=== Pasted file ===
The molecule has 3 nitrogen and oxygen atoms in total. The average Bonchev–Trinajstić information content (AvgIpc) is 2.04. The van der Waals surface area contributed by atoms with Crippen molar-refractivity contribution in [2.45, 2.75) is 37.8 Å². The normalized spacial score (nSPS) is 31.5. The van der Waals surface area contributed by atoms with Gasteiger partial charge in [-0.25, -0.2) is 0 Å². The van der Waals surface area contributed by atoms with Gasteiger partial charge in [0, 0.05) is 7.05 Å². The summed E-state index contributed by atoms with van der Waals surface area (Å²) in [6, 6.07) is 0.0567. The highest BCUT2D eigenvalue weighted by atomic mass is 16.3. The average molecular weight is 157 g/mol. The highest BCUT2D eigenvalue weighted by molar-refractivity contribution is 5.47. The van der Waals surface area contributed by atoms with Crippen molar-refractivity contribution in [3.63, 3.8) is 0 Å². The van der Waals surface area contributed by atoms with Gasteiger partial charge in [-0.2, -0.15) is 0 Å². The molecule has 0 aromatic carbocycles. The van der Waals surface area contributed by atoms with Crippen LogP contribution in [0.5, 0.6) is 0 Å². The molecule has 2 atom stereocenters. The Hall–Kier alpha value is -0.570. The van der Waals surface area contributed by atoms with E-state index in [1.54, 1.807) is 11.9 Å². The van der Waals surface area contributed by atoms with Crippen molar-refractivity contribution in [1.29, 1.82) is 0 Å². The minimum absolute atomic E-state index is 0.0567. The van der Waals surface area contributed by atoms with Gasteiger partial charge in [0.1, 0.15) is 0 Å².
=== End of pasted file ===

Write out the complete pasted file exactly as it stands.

The molecule has 3 nitrogen and oxygen atoms in total. The average Bonchev–Trinajstić information content (AvgIpc) is 2.04. The van der Waals surface area contributed by atoms with Crippen molar-refractivity contribution in [2.45, 2.75) is 37.8 Å². The normalized spacial score (nSPS) is 31.5. The van der Waals surface area contributed by atoms with Gasteiger partial charge in [-0.25, -0.2) is 0 Å². The van der Waals surface area contributed by atoms with Gasteiger partial charge in [0, 0.05) is 7.05 Å². The summed E-state index contributed by atoms with van der Waals surface area (Å²) in [6, 6.07) is 0.0567. The highest BCUT2D eigenvalue weighted by atomic mass is 16.3. The average molecular weight is 157 g/mol. The highest BCUT2D eigenvalue weighted by molar-refractivity contribution is 5.47. The van der Waals surface area contributed by atoms with Crippen molar-refractivity contribution in [3.63, 3.8) is 0 Å². The van der Waals surface area contributed by atoms with Gasteiger partial charge in [-0.2, -0.15) is 0 Å². The molecule has 0 aromatic carbocycles. The van der Waals surface area contributed by atoms with Crippen LogP contribution in [0.5, 0.6) is 0 Å². The molecule has 2 atom stereocenters. The Hall–Kier alpha value is -0.570. The van der Waals surface area contributed by atoms with E-state index in [1.54, 1.807) is 11.9 Å². The van der Waals surface area contributed by atoms with Crippen molar-refractivity contribution in [1.29, 1.82) is 0 Å². The minimum absolute atomic E-state index is 0.0567. The van der Waals surface area contributed by atoms with Gasteiger partial charge in [0.1, 0.15) is 0 Å².